Bahrain MPs back statute changes
Manama, February 17, 2012
Bahrain's members of parliament yesterday voted in principle to accept a raft of key constitutional amendments proposed by His Majesty King Hamad.
However, due to conflict about whether to accept them unconditionally or seek amendments, discussions were postponed for four weeks, said a report in the Gulf Daily News, our sister newspaper.
Thirty MPs voted in favour of the amendments, with MPs Osama Al Tamimi and Mohammed Buqais voting against, while MP Ali Shamtoot abstained during an extraordinary parliament session.
Parliament's legislative and legal affairs committee has now been tasked with revising the amendments and arranging for a second special extraordinary session with parliament's general secretariat.
Committee chairman Ahmed Al Mulla said the amendments were important because they would ensure more power to the people.
"The amendments as a collection are in line with the principles of the National Action Charter, but he (His Majesty) had to make changes to make them better and up to people's expectations," he said.
Parliament first vice-chairman Abdulla Al Dossary said three weeks was not long enough to study the amendments.
"We are not here dealing with regular laws or proposals, we are here dealing with the Constitution that has everything revolving around it as the core," Al Dossary added.
His comments were backed up by parliament public utilities and environment affairs committee chairman Hassan Al Dossary.
"The committee has rushed the amendments and it should have taken more time considering that those articles would change a lot of things within the legislative and executive authorities and the way they deal with each other," he said.
But parliament legal consultant Dr Saleh Al Gateet said the 22 days given to the committee had just been for initial feedback and MPs would be able to take more time to study the amendments.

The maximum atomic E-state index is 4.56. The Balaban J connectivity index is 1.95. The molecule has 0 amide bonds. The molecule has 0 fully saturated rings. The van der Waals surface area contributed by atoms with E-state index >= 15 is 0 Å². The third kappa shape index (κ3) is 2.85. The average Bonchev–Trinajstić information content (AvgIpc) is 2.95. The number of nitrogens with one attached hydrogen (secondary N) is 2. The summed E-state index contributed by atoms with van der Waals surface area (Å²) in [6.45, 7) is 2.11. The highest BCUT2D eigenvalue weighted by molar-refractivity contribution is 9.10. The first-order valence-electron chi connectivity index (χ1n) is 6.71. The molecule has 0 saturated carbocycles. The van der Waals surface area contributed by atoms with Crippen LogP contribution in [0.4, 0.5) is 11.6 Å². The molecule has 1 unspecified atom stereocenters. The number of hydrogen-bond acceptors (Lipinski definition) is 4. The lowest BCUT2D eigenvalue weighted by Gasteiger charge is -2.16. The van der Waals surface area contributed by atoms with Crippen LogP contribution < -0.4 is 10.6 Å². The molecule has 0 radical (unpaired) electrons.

Parliament services committee vice-chairman Dr Jamal Saleh said the amendments were a strong response to the doubters who view parliament as a failure.
MP Khalid Abdulaal said the committee had robbed several articles proposed by the King of their strength. "Yes, there are minor positives within the committee's direction to make changes, but we have to take into consideration that people are the source of power, and amendments should be in that line," Abdulaal said.
But Al Tamimi claimed the amendments did not go far enough. "Those amendments are below people's expectations," he said.
"Today, people want a parliament with full powers, not some parliament that follows orders and doesn't represent voters' will," he added.
Buqais said MPs were not up to the challenge of coming up with more constitutional amendments. "Fifteen MPs can easily propose amendments to certain articles, but parliament just waits to be dictated on what to do and people today want a parliament with full powers and MPs are not doing anything in that regard," Buqais added.
Proposed amendments include making it compulsory for the heads of parliament, Shura Council and Constitutional Court to be consulted before parliament is dissolved. Presently only the King and the Prime Minister have power to dissolve parliament.
Other amendments include allowing parliament to veto government programmes, pass votes of no confidence in Cabinet ministers and prompt their resignation. - TradeArabia News Service